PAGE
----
These are the most commonly used ventilator modes or settings that you may encounter in the intensive care unit.
“Assist control” basically means the ventilator is breathing for the patient. The ventilator ensures that the patient receives a certain number of breaths per minute (e.g. 18 breaths per minute), and will initiate breaths to achieve the prescribed breathing rate. For when the patient attempts a breath on his or her own, the ventilator is usually programmed to assist the patient take the additional breath.
Assist control has different modes. The most commonly used ones are volume control and pressure control. Each type has many sub-variations which are not covered here.
There is no ideal mode. What is good for one patient and one clinical scenario may not be good for another. It is as much art as science. The different modes allow respiratory therapists (RTs) the freedom to try different solutions if the patient is not doing well on a particular mode of ventilation (i.e. poor oxygenation or asynchronous with the ventilator)
Volume control is a type of assist control ventilation. In volume control, the RT specifies the tidal volume—the target volume of inspired air for each breath. This is usually between 6 to 8 ml/kg based on the patient’s ideal body weight given the patient’s actual height. For adults, this works out to usually around 400 to 600 ml per breath. The ventilator will apply adequate inspiratory pressure to deliver the prescribed tidal volume.
Pressure-regulated volume control
Pressure-regulated volume control is a subtype of volume control whereby the RT specifies both the tidal volume as well as the desired maximum inspiratory pressure. This is theoretically a very good mode for ventilation. In RT school, some instructors say this should be the “go-to mode”. However, in practice, it has its challenges. This mode can cause ventilators to behave erratically and aggravate patient-ventilator dysynchrony if—for example—the ventilator is not able to accurately measure the inspiratory plateau pressures or if the patient over breathes.
In pressure control, the RT specifies the desired maximum inspiratory pressure. The ventilator applies an inspiratory breath until that pressure is reached. That pressure ultimately generates a tidal volume—we won’t know how much before each cycle—and these tidal volumes can potentially vary from breath to breath, and will vary from patient to patient. Pressure control is apparently more comfortable for patients who are not medically paralyzed and can spontaneously breathe. They are also useful when the RT wants tighter control over the pressures that are being applied on the patient’s lungs.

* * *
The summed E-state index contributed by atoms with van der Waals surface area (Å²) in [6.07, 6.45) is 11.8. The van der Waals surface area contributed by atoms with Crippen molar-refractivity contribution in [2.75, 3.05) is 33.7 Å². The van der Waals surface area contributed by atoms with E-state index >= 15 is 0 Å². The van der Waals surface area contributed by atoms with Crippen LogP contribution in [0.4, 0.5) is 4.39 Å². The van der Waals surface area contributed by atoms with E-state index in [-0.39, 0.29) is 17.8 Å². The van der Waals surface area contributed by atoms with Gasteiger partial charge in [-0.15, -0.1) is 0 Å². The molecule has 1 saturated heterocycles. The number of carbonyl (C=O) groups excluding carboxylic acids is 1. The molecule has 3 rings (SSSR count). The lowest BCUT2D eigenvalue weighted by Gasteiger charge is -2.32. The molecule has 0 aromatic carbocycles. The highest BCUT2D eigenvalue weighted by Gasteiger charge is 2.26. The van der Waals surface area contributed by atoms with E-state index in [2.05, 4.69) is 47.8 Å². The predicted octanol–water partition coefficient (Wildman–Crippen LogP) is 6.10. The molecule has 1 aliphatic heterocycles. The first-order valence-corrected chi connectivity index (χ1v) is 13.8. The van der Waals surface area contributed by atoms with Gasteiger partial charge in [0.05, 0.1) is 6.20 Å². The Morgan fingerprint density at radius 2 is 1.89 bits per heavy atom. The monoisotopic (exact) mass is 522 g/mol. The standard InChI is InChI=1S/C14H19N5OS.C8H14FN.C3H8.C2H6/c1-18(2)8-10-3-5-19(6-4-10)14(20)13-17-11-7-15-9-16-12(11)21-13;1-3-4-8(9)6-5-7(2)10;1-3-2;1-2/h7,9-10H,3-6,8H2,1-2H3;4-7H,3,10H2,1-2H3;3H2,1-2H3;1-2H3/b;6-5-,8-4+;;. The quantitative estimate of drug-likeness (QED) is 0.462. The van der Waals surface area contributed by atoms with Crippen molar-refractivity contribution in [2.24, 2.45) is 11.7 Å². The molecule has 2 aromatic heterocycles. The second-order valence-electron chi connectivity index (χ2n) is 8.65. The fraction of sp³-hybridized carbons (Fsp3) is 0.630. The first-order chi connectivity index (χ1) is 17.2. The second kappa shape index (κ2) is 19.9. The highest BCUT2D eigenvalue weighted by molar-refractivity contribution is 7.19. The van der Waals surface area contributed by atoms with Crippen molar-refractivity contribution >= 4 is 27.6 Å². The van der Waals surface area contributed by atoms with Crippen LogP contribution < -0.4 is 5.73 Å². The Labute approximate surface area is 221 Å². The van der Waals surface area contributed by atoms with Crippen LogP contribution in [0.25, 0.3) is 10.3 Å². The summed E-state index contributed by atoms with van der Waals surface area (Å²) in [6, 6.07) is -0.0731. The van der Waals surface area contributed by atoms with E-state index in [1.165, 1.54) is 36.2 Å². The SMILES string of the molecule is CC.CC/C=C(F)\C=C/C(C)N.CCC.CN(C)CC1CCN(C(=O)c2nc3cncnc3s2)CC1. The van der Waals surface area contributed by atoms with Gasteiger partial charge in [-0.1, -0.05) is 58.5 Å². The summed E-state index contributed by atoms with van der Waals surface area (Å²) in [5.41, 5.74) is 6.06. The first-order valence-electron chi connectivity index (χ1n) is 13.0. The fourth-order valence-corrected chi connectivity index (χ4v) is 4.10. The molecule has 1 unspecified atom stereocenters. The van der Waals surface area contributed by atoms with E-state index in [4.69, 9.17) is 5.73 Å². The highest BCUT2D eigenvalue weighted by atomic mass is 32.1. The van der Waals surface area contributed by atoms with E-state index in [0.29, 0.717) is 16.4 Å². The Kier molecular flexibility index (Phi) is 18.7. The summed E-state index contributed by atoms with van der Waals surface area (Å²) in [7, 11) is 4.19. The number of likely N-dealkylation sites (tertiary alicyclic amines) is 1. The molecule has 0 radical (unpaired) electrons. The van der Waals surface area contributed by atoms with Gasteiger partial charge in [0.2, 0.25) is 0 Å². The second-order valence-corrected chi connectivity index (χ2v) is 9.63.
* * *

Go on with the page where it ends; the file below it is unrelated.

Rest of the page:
“Pressure support” is a mode of ventilation whereby the ventilator does not breathe for the patient. Rather, the ventilator is programmed to apply a baseline pressure (called the PEEP, or positive end expiratory pressure) with or without additional pressure when the patient tries to take a breath.
In BIPAP pressure support, the ventilator applies a PEEP and additional pressure when the patient tries to take a breath. In a patient who is fully weaned off the ventilator, this is usually a PEEP of 5 mmH2O, with an inspiratory pressure boost of an additional 5 mmH2O. RTs refer to this as “on pressure support, 5 on 5.”
In CPAP pressure support, the ventilator applies a PEEP without any additional pressure boost during inspiration.
The peak pressure is the highest pressure applied by the ventilator upon inspiration. It occurs near the end of the inspiratory cycle, just before the plateau pressure is obtained. Plateau pressures are more physiologically relevant than the peak pressures when it comes to assessing the highest pressure applied on the patient’s lungs.
Plateau pressures are normally ≤ 30 mmH2O. Very high plateau pressures can result in acute respiratory distress syndrome (ARDS) and other forms of lung injury.
This is the fraction of inspired oxygen. For ambient air, the comparable FiO2 would be around 25% or 0.25. The maximum FiO2 is 100% or 1.0. High FiO2 for prolonged periods of time can cause oxygen-related injury to the airway and lungs.
The positive end expiratory pressure is the pressure felt within the ventilatory circuit at the end of exhalation and just before inhalation. Normally the PEEP is set to 5 mmH2O. Higher PEEPs (e.g. PEEP of 8 mmH2O) can improve alveolar recruitment and be good for patients with COPD. However, high PEEPs can also reduce alveolar perfusion and hence worsen oxygenation, as well as cause lung injury. Conversely lower PEEPs can be good for patients with asthma.
Heliox is a mixture of oxygen and helium, a noble gas. Heliox is less dense than ambient air. This results in less turbulence during ventilation and potentially better oxygenation in tenuous patients. It comes with 70% oxygen and 80% oxygen mixtures.